Identifying barriers to cutting emissions through just-in-time operations
Reducing the amount of time ships spend waiting outside port and at anchor could significantly reduce ship emissions, according to studies carried out by members of the IMO GloMEEP Global Industry Alliance (GIA). Ships can spend hours or days waiting at anchor outside ports, but providing ships with regular updates about the availability of berths, especially in the last twelve hours prior to port arrival, can support significant reductions in ship and port emissions, IMO said in its press release.
Implementing “Just-In-Time” ship operations means ships receive information in advance so they can time their arrival at the berth. This can also allow ships to slow down, providing further reduction in the carbon footprint of shipping as well as saving fuel costs. The GIA is looking into the operational and contractual barriers to implementing Just-In-Time operations in order to identify measures that could be taken by all stakeholders (including ships, port authorities, terminal operators, and others) to make Just-In-Time ship operations a global reality.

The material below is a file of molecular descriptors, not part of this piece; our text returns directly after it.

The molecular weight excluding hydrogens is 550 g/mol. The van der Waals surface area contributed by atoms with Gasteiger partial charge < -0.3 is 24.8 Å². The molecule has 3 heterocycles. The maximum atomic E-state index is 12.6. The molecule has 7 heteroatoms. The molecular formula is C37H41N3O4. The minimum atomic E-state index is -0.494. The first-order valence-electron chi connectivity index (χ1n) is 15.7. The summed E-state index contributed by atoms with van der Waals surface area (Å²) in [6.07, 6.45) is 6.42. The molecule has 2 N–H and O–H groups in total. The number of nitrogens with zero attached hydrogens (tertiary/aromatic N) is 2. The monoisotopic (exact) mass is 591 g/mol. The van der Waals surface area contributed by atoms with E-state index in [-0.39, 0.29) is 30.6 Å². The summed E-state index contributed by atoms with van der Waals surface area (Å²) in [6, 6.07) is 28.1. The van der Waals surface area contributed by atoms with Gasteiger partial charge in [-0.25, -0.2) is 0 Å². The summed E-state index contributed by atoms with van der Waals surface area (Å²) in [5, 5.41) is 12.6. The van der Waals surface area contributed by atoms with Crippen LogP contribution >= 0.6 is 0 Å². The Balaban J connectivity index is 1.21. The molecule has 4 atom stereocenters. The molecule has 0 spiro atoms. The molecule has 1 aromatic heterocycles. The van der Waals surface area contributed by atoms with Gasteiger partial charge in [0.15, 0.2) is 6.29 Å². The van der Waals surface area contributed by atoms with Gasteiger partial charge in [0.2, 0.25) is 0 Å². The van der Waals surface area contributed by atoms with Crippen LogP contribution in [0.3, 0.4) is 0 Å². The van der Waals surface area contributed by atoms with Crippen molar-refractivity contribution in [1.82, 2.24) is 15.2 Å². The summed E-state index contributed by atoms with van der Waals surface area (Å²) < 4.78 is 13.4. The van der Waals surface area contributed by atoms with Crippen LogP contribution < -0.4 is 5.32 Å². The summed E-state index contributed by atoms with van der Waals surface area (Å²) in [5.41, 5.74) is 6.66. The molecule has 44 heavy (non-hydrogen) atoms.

A new GIA video explaining the Just-In-Time concept was shown at IMO Headquarters, during a presentation to delegates on the sidelines of the IMO Intersessional Working Group on Reduction of GHG Emissions from Ships (15-19 October).
The GIA is a public-private partnership initiative of the IMO under the framework of the GEF-UNDP-IMO GloMEEP Project. It brings together maritime industry leaders to support an energy efficient and low carbon maritime transport system. Leading shipowners and operators, classification societies, engine and technology builders and suppliers, big data providers, oil companies and ports have joined hands under the GIA to collectively identify and develop innovative solutions to address common barriers to the uptake and implementation of energy efficiency technologies and operational measures.